From the carcass of the ill-fated Kylo Wen, Spinnerproof’s R&D department has bodged together Kylo Now.
I’ve wanted to do an omni-directional robot for a while, and I figured now was the time.
I bought a set of mecannum wheels, then got to work with a Raspberry Pi Pico, and the electronics/motors from Kylo Wen. I bodged together a chassis using PVC board and hot glue, then janked up some electronics on a breadboard.
Protype (is it possible to embed short videos/gifs on the forum?)
The electronics are the usual RC receiever and motor controllers, but with the addition of a micro-controller to do the mixing. I went with a Raspberry Pi Pico because a) it’s what I have, and b) I’m more comfortable with Python than C. But this would work just as well with an arduino (or, indeed, any other microcontroller). The Pico reads the PWM signals coming out of the receiver. We’re interested in Throttle, Rudder, and Aileron. In my case it puts translation on the left stick, and rotation on the right stick. This is very familiar to me, having spent many hours playing video games with controllers. In the code I refer to these as Surge, Sway, and Yaw. Surge is translation forwards and backwards, Sway is translation left and right, and Yaw is rotation.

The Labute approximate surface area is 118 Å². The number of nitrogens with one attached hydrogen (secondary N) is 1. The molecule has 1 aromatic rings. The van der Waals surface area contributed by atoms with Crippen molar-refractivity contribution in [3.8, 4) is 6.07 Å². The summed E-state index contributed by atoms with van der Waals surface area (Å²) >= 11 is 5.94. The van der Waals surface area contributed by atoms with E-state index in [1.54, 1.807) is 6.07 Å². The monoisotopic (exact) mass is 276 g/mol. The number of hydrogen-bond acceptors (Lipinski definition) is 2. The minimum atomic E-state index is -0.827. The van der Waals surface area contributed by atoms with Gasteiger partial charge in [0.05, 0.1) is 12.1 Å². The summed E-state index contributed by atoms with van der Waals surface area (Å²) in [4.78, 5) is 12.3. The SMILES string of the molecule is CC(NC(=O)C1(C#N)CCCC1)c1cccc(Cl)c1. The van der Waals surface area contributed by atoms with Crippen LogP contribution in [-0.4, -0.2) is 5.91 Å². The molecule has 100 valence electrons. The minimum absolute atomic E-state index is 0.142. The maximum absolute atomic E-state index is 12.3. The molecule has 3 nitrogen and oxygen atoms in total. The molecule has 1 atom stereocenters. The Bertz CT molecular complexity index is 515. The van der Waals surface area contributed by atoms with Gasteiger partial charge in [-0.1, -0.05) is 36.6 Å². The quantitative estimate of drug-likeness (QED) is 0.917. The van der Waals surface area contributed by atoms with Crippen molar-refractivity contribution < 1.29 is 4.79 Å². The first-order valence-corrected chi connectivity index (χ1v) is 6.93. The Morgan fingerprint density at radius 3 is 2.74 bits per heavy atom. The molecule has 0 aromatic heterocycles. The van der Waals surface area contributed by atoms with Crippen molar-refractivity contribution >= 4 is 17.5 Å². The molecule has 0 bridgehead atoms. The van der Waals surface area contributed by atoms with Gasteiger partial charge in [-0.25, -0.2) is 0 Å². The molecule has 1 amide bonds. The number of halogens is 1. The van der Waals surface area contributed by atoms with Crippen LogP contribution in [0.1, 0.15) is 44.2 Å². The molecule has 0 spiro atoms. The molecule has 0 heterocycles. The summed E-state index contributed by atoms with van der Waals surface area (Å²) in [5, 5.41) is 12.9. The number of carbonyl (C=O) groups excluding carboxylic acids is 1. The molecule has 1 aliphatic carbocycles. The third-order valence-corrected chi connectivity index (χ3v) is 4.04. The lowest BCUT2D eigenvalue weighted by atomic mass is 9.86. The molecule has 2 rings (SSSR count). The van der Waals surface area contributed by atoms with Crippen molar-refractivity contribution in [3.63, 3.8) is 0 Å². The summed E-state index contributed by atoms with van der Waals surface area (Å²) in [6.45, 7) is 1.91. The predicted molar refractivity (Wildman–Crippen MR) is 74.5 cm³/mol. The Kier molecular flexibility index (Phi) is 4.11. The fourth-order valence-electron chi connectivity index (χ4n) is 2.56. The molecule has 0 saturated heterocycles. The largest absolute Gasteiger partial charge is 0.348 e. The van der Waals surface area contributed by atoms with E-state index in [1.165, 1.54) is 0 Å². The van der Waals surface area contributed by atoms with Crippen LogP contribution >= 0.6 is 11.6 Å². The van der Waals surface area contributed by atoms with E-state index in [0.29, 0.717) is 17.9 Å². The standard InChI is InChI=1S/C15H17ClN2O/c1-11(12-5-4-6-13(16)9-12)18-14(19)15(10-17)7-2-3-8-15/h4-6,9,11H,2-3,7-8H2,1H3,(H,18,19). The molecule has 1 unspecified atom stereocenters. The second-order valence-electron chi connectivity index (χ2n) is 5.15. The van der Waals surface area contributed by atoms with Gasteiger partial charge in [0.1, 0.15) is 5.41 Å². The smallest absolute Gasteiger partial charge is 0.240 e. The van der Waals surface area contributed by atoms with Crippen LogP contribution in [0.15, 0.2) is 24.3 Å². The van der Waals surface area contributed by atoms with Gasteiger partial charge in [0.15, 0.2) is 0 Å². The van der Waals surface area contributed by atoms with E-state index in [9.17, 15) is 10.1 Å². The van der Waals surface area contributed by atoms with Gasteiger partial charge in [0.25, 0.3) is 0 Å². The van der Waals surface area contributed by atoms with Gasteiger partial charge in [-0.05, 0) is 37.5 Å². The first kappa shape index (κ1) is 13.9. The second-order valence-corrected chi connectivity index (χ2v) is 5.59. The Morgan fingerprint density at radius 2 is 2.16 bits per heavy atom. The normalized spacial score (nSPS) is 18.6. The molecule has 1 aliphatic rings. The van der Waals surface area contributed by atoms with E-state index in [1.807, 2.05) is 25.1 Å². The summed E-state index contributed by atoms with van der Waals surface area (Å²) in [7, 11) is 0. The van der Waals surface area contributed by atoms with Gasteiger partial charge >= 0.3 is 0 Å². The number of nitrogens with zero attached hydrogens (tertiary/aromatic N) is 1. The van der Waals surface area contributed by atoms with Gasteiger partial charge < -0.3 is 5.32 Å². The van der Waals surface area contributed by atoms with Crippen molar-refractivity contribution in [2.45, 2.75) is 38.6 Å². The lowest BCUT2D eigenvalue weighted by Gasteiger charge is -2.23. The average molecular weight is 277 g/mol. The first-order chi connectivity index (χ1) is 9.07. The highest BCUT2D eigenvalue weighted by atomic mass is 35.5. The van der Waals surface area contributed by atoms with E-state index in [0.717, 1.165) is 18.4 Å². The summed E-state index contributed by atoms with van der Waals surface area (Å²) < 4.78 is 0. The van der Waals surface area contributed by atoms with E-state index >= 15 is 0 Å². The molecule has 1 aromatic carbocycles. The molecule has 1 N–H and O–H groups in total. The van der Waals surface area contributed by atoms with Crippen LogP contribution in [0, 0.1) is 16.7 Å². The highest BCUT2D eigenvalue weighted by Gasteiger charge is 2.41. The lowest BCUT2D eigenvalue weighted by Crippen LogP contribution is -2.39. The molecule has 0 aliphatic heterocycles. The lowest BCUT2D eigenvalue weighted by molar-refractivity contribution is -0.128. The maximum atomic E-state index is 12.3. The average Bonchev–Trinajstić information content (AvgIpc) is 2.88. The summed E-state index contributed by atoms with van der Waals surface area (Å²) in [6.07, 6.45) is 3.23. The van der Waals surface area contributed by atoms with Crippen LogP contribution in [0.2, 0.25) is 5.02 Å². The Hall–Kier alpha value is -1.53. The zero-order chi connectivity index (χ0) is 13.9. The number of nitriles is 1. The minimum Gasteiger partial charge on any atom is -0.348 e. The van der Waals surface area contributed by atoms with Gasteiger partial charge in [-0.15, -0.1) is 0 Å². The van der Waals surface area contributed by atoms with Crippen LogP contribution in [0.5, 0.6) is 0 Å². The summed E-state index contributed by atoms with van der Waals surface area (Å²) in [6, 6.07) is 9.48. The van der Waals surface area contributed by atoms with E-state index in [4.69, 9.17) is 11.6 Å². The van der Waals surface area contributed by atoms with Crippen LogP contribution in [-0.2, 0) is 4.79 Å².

The Pico then mixes those 3 inputs into 4 outputs, one for each motor. The mixing is pretty simple:
- Read the PWM signal in from the RX
- Convert the 3 values to a number between -100 and +100
- Sum those numbers as needed for each motor
i. front left wheel = surge + sway - yaw
ii. front right wheel = surge - sway + yaw
iii. rear left wheel = surge - sway - yaw
iv. rear right wheel = surge + sway + yaw